Step by step instruction on how an automotive flywheel and flex plate works.
This article pertains to all vehicles.
- At the rear of every engine is a flywheel flex plate mounting flange in which these units are bolted to. Vehicles equipped
with an automatic transmission are typically fitted with a flex plate which is thinner
and lighter weight than its counter part, the flywheel which is usually designed
for standard transmission vehicles.
Step 2 - The flywheel is made of a sturdier design
to accommodate the clutch assembly which is used in manual transmission applications.
Flywheel-Flex Plate Mounting Flange (Block Cutaway)
Step 3 - Hybrid vehicles with automatic transmissions
are fitted with a flywheel which is designed to couple the transmission to the crankshaft.
Step 4 - The starter is used to turn the flex plate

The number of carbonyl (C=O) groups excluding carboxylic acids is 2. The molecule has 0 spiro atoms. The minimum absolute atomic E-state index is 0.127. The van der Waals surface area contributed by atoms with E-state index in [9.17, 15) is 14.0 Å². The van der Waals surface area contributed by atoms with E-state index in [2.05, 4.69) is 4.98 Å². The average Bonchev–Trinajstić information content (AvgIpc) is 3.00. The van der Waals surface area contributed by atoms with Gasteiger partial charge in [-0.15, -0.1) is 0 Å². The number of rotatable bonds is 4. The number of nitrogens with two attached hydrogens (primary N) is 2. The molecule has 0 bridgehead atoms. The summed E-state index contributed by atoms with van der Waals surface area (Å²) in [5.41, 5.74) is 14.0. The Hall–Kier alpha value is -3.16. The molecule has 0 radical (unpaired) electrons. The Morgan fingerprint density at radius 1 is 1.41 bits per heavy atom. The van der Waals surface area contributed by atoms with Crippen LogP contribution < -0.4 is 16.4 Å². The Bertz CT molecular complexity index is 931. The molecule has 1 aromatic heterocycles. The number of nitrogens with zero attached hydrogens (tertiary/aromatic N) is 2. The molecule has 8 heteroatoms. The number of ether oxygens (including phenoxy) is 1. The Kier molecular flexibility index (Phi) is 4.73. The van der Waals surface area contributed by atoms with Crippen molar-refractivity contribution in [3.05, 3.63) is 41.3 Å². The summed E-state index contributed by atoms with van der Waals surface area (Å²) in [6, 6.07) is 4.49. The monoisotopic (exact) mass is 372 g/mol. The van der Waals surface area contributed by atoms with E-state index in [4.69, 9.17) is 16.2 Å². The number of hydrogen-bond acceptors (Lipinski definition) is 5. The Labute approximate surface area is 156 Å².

or flywheel to start the engine via the ignition key.
A flex plate or flywheel is designed with a ring gear on the outer edge which
is used by the starter
These units also have the ability to help balance the engine while in operation.
A flex plate can fail by forming a crack in the main web of the unit which is accompanied
by a chipping or ticking that changes with RPM and engine load.
Standard transmission vehicles utilizes the extra spinning weight a flywheel
to help smooth shifting characteristics. A flywheel provides the friction surface
for the clutch assembly, this surface along with the clutch pressure plate creates
the engagement platform of the clutch.
Article first published 2016-02-04